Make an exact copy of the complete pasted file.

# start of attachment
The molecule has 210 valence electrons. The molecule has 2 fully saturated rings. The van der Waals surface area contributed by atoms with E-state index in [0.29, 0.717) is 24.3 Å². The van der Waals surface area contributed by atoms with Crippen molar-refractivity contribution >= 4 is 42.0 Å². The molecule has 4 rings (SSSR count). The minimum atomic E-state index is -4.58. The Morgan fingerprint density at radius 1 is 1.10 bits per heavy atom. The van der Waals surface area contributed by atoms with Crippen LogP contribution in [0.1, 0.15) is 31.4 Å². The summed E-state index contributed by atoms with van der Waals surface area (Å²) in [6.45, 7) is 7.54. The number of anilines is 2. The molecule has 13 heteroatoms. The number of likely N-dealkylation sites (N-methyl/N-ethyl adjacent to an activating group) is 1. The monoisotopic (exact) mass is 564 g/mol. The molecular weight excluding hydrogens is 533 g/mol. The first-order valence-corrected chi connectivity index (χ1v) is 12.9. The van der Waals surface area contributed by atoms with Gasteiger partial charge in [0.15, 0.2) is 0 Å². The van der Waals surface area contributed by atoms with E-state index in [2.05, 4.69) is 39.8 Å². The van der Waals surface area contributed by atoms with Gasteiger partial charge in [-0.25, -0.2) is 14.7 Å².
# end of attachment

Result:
The molecule has 210 valence electrons. The molecule has 2 fully saturated rings. The van der Waals surface area contributed by atoms with E-state index in [0.29, 0.717) is 24.3 Å². The van der Waals surface area contributed by atoms with Crippen molar-refractivity contribution >= 4 is 42.0 Å². The molecule has 4 rings (SSSR count). The minimum atomic E-state index is -4.58. The Morgan fingerprint density at radius 1 is 1.10 bits per heavy atom. The van der Waals surface area contributed by atoms with Crippen LogP contribution in [0.1, 0.15) is 31.4 Å². The summed E-state index contributed by atoms with van der Waals surface area (Å²) in [6.45, 7) is 7.54. The number of anilines is 2. The molecule has 13 heteroatoms. The number of likely N-dealkylation sites (N-methyl/N-ethyl adjacent to an activating group) is 1. The monoisotopic (exact) mass is 564 g/mol. The molecular weight excluding hydrogens is 533 g/mol. The first-order valence-corrected chi connectivity index (χ1v) is 12.9. The van der Waals surface area contributed by atoms with Gasteiger partial charge in [0.15, 0.2) is 0 Å². The van der Waals surface area contributed by atoms with E-state index in [2.05, 4.69) is 39.8 Å². The van der Waals surface area contributed by atoms with Gasteiger partial charge in [-0.25, -0.2) is 14.7 Å².